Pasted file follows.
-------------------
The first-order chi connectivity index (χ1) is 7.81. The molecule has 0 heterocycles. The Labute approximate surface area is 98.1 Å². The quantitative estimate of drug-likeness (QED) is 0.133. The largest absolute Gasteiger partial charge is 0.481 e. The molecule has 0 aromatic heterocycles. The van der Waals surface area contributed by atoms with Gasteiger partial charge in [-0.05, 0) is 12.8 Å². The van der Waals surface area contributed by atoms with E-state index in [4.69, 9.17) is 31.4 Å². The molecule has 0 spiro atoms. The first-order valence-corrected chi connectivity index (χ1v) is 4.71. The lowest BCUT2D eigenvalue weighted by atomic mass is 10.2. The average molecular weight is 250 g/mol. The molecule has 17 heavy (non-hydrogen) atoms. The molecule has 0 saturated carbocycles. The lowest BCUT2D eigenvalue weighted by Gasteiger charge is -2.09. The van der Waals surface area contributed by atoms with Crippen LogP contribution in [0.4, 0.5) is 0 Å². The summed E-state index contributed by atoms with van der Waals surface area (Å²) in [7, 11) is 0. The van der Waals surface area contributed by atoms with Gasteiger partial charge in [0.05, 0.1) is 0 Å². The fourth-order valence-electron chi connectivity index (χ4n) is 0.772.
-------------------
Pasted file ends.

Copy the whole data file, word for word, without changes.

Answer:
The first-order chi connectivity index (χ1) is 7.81. The molecule has 0 heterocycles. The Labute approximate surface area is 98.1 Å². The quantitative estimate of drug-likeness (QED) is 0.133. The largest absolute Gasteiger partial charge is 0.481 e. The molecule has 0 aromatic heterocycles. The van der Waals surface area contributed by atoms with Gasteiger partial charge in [-0.05, 0) is 12.8 Å². The van der Waals surface area contributed by atoms with E-state index in [4.69, 9.17) is 31.4 Å². The molecule has 0 spiro atoms. The first-order valence-corrected chi connectivity index (χ1v) is 4.71. The lowest BCUT2D eigenvalue weighted by atomic mass is 10.2. The average molecular weight is 250 g/mol. The molecule has 17 heavy (non-hydrogen) atoms. The molecule has 0 saturated carbocycles. The lowest BCUT2D eigenvalue weighted by Gasteiger charge is -2.09. The van der Waals surface area contributed by atoms with Crippen LogP contribution in [0.4, 0.5) is 0 Å². The summed E-state index contributed by atoms with van der Waals surface area (Å²) in [7, 11) is 0. The van der Waals surface area contributed by atoms with Gasteiger partial charge in [0.05, 0.1) is 0 Å². The fourth-order valence-electron chi connectivity index (χ4n) is 0.772.